It’s not difficult to see why the COVID-19 pandemic has had such a tremendous impact on many people’s mental health. The feelings of intense frustration, isolation and fear this pandemic has facilitated have made this among the most stressful periods most of us have ever lived through. 

During times like these, it’s important that you not regard mental health care as an afterthought. Consistently tending to your mental health throughout the pandemic can help you stay grounded and maintain a healthy mindset until a true return to normalcy is feasible.

Contributing to Public Health 

In addition to providing you with peace of mind, contributing to public health can help you feel good about yourself during a dark time. For starters, take care to get vaccinated against COVID-19 (unless you suffer from a medical condition that prohibits this) and encourage others to do the same. Secondly, continue masking up and practicing distancing measures whenever you venture out into public. You may also want to consider running errands for immunocompromised friends and family members and taking part in charitable causes, like blood donation drives.  

Seeking Out Remote Counseling 

Even in the best of times, counseling and therapy can prove tremendously beneficial to your mental health. Working with a dedicated mental health professional can provide you with a variety of valuable coping tools and help you work past assorted traumas. However, since traditional in-person counseling is a bit risky at the present time, you’d do well to seek out remote counseling options. This will enable you to receive the treatment you need without having to place your health at risk. Fortunately, many therapists and counselors are currently offering remote sessions to safety-conscious clients.    

Working Remotely 

Among the lessons learned from the COVID-19 pandemic is that remote work is far more feasible than many enterprises would have you believe. As it turns out, the overwhelming majority of desk jobs can efficiently be done from the safety of home. Although a fair number of businesses are now calling on employees to return to the office, you shouldn’t feel obligated to go back if you don’t feel safe. If your employer isn’t requiring workers to be vaccinated, it’s a safe bet that some of the people with whom you work have yet to receive a vaccine – and possibly don’t even intend to. While work is certainly important, it’s hardly worth risking your safety – and the safety of anyone you happen to live with – for. Furthermore, with the Delta variant spreading like wildfire, this is far from the ideal time for companies to demand that employees come back.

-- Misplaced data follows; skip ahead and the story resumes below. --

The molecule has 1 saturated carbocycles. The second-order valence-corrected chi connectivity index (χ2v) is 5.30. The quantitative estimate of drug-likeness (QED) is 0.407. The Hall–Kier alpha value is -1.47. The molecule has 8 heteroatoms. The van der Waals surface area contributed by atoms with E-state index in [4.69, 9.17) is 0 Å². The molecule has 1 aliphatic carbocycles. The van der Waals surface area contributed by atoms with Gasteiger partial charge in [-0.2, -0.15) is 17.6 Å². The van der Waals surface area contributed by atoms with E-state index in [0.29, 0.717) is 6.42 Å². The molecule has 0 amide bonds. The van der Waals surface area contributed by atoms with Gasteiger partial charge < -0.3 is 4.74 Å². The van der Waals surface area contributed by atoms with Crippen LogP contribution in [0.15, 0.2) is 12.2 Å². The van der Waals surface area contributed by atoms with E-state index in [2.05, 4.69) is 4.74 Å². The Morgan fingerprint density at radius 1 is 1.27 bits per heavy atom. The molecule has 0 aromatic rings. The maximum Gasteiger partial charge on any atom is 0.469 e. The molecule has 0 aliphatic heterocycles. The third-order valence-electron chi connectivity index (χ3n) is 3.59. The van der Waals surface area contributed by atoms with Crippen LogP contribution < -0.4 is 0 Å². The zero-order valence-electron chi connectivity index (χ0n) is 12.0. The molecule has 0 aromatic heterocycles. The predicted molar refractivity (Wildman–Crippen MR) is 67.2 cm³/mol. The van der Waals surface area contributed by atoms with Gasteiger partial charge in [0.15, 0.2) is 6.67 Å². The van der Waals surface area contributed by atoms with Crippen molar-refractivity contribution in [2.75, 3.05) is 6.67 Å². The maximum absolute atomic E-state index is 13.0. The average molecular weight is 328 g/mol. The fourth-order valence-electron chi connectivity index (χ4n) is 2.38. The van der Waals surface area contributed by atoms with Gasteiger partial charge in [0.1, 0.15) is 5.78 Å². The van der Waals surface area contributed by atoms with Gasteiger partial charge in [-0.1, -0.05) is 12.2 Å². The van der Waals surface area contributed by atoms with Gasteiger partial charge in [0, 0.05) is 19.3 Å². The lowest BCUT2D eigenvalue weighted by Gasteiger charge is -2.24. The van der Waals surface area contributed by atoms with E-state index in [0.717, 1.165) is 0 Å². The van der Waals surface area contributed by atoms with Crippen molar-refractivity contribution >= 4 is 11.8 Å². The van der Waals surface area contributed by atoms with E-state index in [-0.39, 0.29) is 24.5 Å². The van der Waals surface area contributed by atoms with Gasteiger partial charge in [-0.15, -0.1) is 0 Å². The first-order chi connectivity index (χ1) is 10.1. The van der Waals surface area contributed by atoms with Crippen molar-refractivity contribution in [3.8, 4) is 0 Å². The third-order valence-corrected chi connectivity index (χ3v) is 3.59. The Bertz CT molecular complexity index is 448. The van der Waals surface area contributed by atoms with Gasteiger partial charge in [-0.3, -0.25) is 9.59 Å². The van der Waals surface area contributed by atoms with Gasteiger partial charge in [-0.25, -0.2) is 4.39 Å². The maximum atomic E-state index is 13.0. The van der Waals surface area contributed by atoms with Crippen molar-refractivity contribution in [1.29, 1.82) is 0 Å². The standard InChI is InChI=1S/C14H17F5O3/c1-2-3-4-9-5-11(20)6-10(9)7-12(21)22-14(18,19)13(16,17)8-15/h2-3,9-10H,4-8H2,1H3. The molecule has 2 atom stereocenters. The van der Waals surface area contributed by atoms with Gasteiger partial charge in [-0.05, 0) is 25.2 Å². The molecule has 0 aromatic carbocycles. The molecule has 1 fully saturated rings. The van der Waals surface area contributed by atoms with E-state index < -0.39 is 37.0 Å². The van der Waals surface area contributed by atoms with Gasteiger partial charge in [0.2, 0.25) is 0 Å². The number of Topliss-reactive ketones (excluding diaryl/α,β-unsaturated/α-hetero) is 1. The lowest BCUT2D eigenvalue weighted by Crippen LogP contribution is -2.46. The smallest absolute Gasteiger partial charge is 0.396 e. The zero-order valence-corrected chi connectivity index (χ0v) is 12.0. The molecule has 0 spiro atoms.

If you feel unsafe in your workplace, make your desire to continue working from home known to the relevant parties. If you or anyone with whom you cohabitate is immunocompromised, take care to note this. Furthermore, even if you don’t suffer from compromised immunity, there’s no reason you should be expected to report to a formal workplace during an active pandemic if your job can be done remotely.   

Shutting Out Toxic Influences 

If there are people in your life who have readily embraced weaponized misinformation and actively place your health at risk, you can save yourself a fair amount of stress by shutting them out. For example, dealing with friends, family members and coworkers who refuse to get vaccinated or take any common sense measures to keep themselves or others safe can be extremely aggravating – and downright dangerous. While trying to push these individuals in the right direction is fine, don’t continue placing your health in jeopardy if they prove unsusceptible.  

Many of us have no qualms about placing mental health on the backburner. However, while this may seem like a good idea in the moment, it can ultimately lead to a host of long-term issues. Tending to one’s mental health is particularly important during times of great stress – and for many people, few periods have been more stressful than the last 18 months. Fortunately, giving yourself the TLC you deserve and keeping your mental health in check throughout the COVID-19 pandemic are much easier than you may think. So, if you’re determined to see this pandemic through without compromising your mental health, put the tips discussed above to good use.